Les Misérables, The Film

We saw Hooper's Les Misérables last night and I thought it was fantastic. Two minor criticisms that are hardly worth mentioning: Seyfried's voice (too shrill) and the night scenes (many were too dark). The acting and singing was overwhelmingly poignant, and this is probably why:

"Part of the success of the performances in the film owes greatly to Hooper's (the director) decision to record the actors singing on set, rather than have them lip-sync to pre-recorded tracks, the usual method for filming musicals. The technique works exactly as intended: The actors, freed from having to match a vocal performance from weeks or months prior, are able to live in the moment. The impact on the emotional immediacy of the songs is striking." - NPR

I was particularly impressed with Russell Crowe's performance -- who knew he could sing! Great pick for Javert who is unquestionably the most interesting character in the story. Overall, the film is a powerful rendition of one of the longest novels ever written, and perhaps one of the most important. I agree wholeheartedly with this statement from Upton Sinclair:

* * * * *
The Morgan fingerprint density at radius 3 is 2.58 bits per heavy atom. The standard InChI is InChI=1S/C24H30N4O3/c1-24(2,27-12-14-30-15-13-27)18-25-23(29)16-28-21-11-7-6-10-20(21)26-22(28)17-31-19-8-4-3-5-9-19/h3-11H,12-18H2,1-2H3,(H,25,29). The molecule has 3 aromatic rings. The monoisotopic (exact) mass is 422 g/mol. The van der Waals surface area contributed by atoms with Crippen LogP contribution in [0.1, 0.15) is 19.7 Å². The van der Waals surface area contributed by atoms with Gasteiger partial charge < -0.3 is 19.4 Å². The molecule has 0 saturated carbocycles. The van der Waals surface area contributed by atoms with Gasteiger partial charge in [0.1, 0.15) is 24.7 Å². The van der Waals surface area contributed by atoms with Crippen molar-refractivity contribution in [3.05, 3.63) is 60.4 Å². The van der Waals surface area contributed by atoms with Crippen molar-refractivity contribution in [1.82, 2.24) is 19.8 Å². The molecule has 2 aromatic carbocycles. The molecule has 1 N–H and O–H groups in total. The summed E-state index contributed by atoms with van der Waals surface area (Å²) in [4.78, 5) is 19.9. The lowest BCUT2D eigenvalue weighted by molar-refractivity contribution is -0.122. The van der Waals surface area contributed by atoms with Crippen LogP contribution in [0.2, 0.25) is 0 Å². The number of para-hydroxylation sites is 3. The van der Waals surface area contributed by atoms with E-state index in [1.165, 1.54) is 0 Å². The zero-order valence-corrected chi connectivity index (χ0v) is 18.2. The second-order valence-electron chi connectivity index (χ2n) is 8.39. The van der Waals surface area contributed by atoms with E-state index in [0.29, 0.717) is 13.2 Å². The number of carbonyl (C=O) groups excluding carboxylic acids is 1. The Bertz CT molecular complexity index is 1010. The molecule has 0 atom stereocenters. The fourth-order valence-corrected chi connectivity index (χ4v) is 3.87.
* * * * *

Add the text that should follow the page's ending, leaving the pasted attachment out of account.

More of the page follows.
"So long as there shall exist, by reason of law and custom, a social condemnation, which, in the face of civilization, artificially creates hells on earth, and complicates a destiny that is divine, with human fatality; so long as the three problems of the age—the degradation of man by poverty, the ruin of women by starvation, and the dwarfing of childhood by physical and spiritual night—are not solved; so long as, in certain regions, social asphyxia shall be possible; in other words, and from a yet more extended point of view, so long as ignorance and misery remain on earth, books like this cannot be useless."